But the question is this. Do we have to wait for such rare moments of revival to be transformed? My state of Meghalaya has experienced such revivals twice and they were a hundred years apart from each other. The first one was during 1905-06 and the second one was just two years ago i.e. 2006. Revival accounts that I used to read and hear from others I was privileged to witness it first hand. It’s so awesome and sacred to see God working at such times. However, initially I was frustrated during this time of revival. The reason was because I never saw a vision of either Jesus or the angels or other similar supernatural sightings that people everywhere were claiming to have seen. Even non-Christian people like Hindus and Muslims were seeing such visions. I had begun to wonder if I wasn’t worthy enough for such experiences. But the Lord comforted me by saying that the living does not need to be revived. It’s the dead who needs to be revived. In my opinion a Christian who’s alive spiritually is one who has an ongoing personal and intimate relationship with the Lord – one who breathes of His Spirit.
So to repeat the question again, do we have to wait for such rare moments of revival to be transformed or to simply experience the tangible presence of God? What we often fail to realize is that such visitation from God in our lives is not only possible but it’s something that can occur on a regular basis. Did I say regular basis? Yes, since individually as His children we can communicate with Him and experience His working in and through our lives daily. Simply put, it’s learning to live in His Presence 24x7. We ought to experience the “I’m in the Father and the Father is in me” experience of Jesus in our lives. Jesus also said that He and the Father would come and make their home in us. In short, we live together. We move and have our beings in Him.
I need the Scripture. It’s my daily bread. But I’m also beginning to see the fact that Scripture alone without a living relationship with the God of the Scripture is insufficient to live the life I’m called to live and to accomplishing the Father’s purpose in my life. How can I be like Him if I don’t see Him? It’s not sufficient for me to only read about Him. I need to see Him, hear Him, feel Him, and know Him. I ought to know the Father’s heart. I ought to see what the Father is doing and do likewise. “I do what I see my Father doing”, Jesus said. Whenever Jesus communicated to His disciples about His relationship with the Father, I guess, He was motivating and inviting them to experience it themselves. His goal was always to reconcile and to connect people to the Father.
Jesus lived and served in and through the revelation He had from and of the Father. “I do what I see My Father doing”. Every time I read this particular phrase I used to imagine the Father showing Jesus what He should do throughout the day by enacting the whole event that would take place. That’s probably possible. But I now realize more and more what Jesus meant when He said, “I do what I see my Father doing”. In His daily walk with the Father He saw how the Father dealt and related with Him. How and what the Father said to Him, how He strengthen and empowered Him, how He encouraged Him, how He loved Him. He saw what the Father was doing in His life and that’s exactly what He was doing in His relationship with His disciples and others.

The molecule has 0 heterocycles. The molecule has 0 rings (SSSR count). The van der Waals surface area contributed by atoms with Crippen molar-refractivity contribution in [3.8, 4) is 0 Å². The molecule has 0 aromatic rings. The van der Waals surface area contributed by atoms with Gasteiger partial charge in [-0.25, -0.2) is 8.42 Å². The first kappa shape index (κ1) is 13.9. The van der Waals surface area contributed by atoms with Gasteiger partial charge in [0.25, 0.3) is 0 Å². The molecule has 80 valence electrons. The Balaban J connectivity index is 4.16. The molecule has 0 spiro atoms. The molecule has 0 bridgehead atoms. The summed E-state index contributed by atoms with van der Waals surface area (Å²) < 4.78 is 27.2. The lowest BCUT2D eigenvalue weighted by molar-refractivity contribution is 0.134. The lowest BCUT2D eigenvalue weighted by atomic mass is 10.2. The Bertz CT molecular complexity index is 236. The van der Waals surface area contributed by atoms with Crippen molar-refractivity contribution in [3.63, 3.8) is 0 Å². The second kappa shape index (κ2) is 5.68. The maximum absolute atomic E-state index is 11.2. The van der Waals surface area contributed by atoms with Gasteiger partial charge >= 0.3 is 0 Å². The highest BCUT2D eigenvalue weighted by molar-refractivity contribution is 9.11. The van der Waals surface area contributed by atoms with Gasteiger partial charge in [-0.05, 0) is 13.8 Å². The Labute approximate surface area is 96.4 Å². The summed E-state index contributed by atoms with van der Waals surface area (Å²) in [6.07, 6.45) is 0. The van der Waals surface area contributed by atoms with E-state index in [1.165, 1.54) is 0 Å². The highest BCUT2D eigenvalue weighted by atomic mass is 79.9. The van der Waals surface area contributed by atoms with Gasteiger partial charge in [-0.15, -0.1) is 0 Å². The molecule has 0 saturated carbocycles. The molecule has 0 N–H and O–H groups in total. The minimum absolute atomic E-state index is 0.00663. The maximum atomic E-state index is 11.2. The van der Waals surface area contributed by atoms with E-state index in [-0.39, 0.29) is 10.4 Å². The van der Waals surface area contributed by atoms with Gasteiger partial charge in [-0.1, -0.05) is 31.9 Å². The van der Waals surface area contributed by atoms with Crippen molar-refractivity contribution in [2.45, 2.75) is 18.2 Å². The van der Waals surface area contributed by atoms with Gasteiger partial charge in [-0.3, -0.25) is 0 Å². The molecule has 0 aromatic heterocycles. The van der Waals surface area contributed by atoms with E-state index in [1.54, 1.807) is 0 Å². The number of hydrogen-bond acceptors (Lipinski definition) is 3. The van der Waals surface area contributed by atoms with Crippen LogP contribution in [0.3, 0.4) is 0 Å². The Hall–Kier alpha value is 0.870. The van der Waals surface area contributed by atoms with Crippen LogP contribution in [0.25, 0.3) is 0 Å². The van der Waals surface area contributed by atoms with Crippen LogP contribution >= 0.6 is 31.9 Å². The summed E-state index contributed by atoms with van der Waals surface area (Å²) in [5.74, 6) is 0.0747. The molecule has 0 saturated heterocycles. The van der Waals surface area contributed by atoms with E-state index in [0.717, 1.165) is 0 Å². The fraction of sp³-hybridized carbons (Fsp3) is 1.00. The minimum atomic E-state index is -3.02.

Unless we are conscious about the Father’s dealing in our lives, unless we live in His presence and see how He relates to us and feel His heartbeat for us, it’ll not be possible for us to imitate Him and do likewise unto others. In fact, if I may say, adherence to Scripture alone without a living relationship with the God of the Scripture could birth a Pharisee in us. Weren’t they strictly following the Scripture of their day, striving to faithfully fulfill even the iota of the Scripture? And yet they were spiritually blind to such an extreme that they crucified the very Lord of the Scripture. But when such a Pharisee had a revelation of Christ and came into His living relationship, he turned the world upside down. We see that in apostle Paul whose revelation of Christ rendered everything else he had achieved but dung in its comparison.
To reiterate, that revelation of the Father in our lives is so vital – a reality in which the Son lived daily. We ought to experience the truth in our lives that the Scripture tells us about the Father. For instance, I can teach brilliantly on the agape love of God for us. But I’ll not be in a position to give others that same love if I haven’t received and experience it from the Father. “There’s joy in the presence of the Lord”. You see the Scripture tells me where to find joy. Not in the Scripture itself but in His presence. So when I live and have my beings in the Lord I’m living in His fullness. God never comes to us in portion. He doesn’t live behind a certain aspect or characteristics of Himself up there in Heaven and come to us with the rest. He comes with His fullness, with His entirety, with who He is and that’s what we have and experience in His presence. And that’s what we give unto others.
It’s this relationship that we’re privileged to enjoy daily which transforms us into His likeness. “But we all, with unveiled face, beholding as in a mirror the glory of the Lord, are being transformed into the same image from glory to glory, just as from the Lord, the Spirit”. (NASB 2nd Cor 3:18)
Phillip asked Jesus to show the Father. Jesus simply said, “If you’ve seen Me, you’ve seen the Father”. Jesus daily beheld the glory of the Father and He became like Him. Paul reminds us that this is what happens to us too as we live in His presence daily beholding His glory. We're transformed into His image, into His likeness.
Like Father like son!
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